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need language analysis for an article 

Language Analysis

First draft due: Thursday, 11/10

Final draft due: Tuesday, 11/29


Assignment

To learn more about language and grammar choices common in your discipline, look at the journal article you analyzed for the last assignment. Analyze the following topics:

1) Level of formality/informality of the language (Swales and Feak, 2012)

2) Use of specialized vocabulary and/or technical vocabulary: Do they define or explain the specialized terms or not? If they don’t define the concepts, how do they explain them?

3) Other language features in specific sections of the article. Hint: Look at Introduction, Methods, Discussion sections and find grammar or language differences between them.

4) Citation Format and Patterns (e.g., integrated vs non-integrated citations)

a. Integrated e.g. “Sanchez (2019) argued that international students benefit from social support.

b. Non-integrated e.g. “International students benefit from social support (Sanchez, 2019).

c. Why might a researcher use integrated vs. non-integrated citations?

d. Citation style or format, e.g. APA or IEEE – small numbers after the idea

Write a paper summarizing and explaining these findings.
Don’t just report what you see in the journal article.
Explain what this information suggests about language and grammar choices in your field.

Your paper should be ~2 double-spaced pages with 12-point font.

Points: 100



Grading Criteria

An excellent paper will meet the following criteria, showing that you can:

· Identify and summarize various language and grammar choices in your discipline

· Use examples and direct quotations to illustrate your understanding.

· Effectively synthesize information in a logical and ordered way

· Offer reasonable explanations for features of the article

· Edit your paper for errors in grammar and word usage

A Paper

This paper will meet all grading criteria and be well written. It need not be perfect but it will be well structured and demonstrate varied information about language use in the chosen academic journal article. The paper will summarize relevant language features using concepts discussed in class (use of definition, formal language style choices and specific grammar choices from the text). This paper will provide specific examples and quotations to demonstrate understanding of important features. Moreover, this paper will reasonably explain what these features suggest about language choices in the discipline. There are few errors in grammar or sentence structure.

B Paper

This project offers an organized presentation of information.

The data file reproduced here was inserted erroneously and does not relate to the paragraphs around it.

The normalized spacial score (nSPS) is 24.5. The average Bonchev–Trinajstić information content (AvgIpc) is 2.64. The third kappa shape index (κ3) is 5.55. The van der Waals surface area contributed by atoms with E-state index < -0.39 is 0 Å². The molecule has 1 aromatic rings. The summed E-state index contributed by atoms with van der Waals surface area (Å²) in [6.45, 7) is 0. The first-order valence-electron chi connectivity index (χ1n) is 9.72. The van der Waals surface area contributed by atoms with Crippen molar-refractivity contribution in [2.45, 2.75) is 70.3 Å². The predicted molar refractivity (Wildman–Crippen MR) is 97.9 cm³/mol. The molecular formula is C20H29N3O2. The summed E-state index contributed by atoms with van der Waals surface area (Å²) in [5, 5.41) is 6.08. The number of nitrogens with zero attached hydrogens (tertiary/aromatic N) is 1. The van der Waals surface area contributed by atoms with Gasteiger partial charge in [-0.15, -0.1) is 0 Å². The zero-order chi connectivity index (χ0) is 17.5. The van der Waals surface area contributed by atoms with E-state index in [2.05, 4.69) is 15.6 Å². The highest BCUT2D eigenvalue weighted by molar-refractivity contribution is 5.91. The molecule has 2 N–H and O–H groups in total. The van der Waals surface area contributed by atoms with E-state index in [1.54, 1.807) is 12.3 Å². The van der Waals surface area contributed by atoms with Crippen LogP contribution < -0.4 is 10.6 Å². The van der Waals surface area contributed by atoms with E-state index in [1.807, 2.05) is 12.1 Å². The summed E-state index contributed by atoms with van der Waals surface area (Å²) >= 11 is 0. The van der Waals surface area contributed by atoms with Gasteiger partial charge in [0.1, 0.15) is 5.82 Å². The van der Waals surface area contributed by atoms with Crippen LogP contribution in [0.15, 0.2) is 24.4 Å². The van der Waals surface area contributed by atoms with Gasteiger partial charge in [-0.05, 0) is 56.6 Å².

School Effects on Psychological Outcomes During Adolescence

Eric M. Anderman
University of Kentucky

Data from the National Longitudinal Study of Adolescent Health were used to examine school-level
differences in the relations between school belonging and various outcomes. In Study 1, predictors of
belonging were examined. Results indicated that belonging was lower in urban schools than in suburban
schools, and lower in schools that used busing practices than those that did not. In Study 2, the relations
between belonging and psychological outcomes were examined. The relations varied depending on the
unit of analysis (individual vs. aggregated measures of belonging). Whereas individual students’
perceptions of belonging were inversely related to depression, social rejection, and school problems,
aggregated belonging was related to greater reports of social rejection and school problems and to higher
grade point average.

Research on school-level differences during adolescence often
has focused on nonpsychological outcomes, such as academic
achievement and behavioral issues, instead of on psychological
outcomes (Roeser, 1998). Indeed, research on school-level differ-
ences in nonacademic variables is quite rare. The purpose of the
present research was to examine school-level differences in a
variety of psychological outcomes, using a large nationally repre-
sentative sample of adolescents.

School Effects on Student Outcomes

Although there is an abundant literature on effective schools,
most of the research in this literature has focused on academic
variables, such as achievement, dropping out, and grade point
average (GPA; e.g., Edmonds, 1979; Miller, 1985; Murphy, Weil,
Hallinger, & Mitman, 1985). This literature generally indicates
that schools that are academically effective have certain recogniz-
able characteristics.

Some of these studies have examined differences between pub-
lic schools and other types of schools. For example, some research
indicates that students who attend public schools achieve more
academically than do students who attend other types of schools
(e.g., Coleman & Hoffer, 1987). Other research suggests that there
may be a benefit in terms of academic achievement for students
who attend Catholic schools compared with non-Catholic schools
(Bryk, Lee, & Holland, 1993). Lee and her colleagues (Lee,
Chow-Hoy, Burkam, Geverdt, & Smerdon, 1998) found that stu-
dents who attended private schools took more advanced math
courses than did students who attended public schools. However,
they also found specific benefits for Catholic schools: Specifically,
in Catholic schools, there was greater school influence on the
courses that students took, and the social distribution of course
enrollment was found to be particularly equitable.

In recent years, psychologists have started to become interested
in the effects of schooling o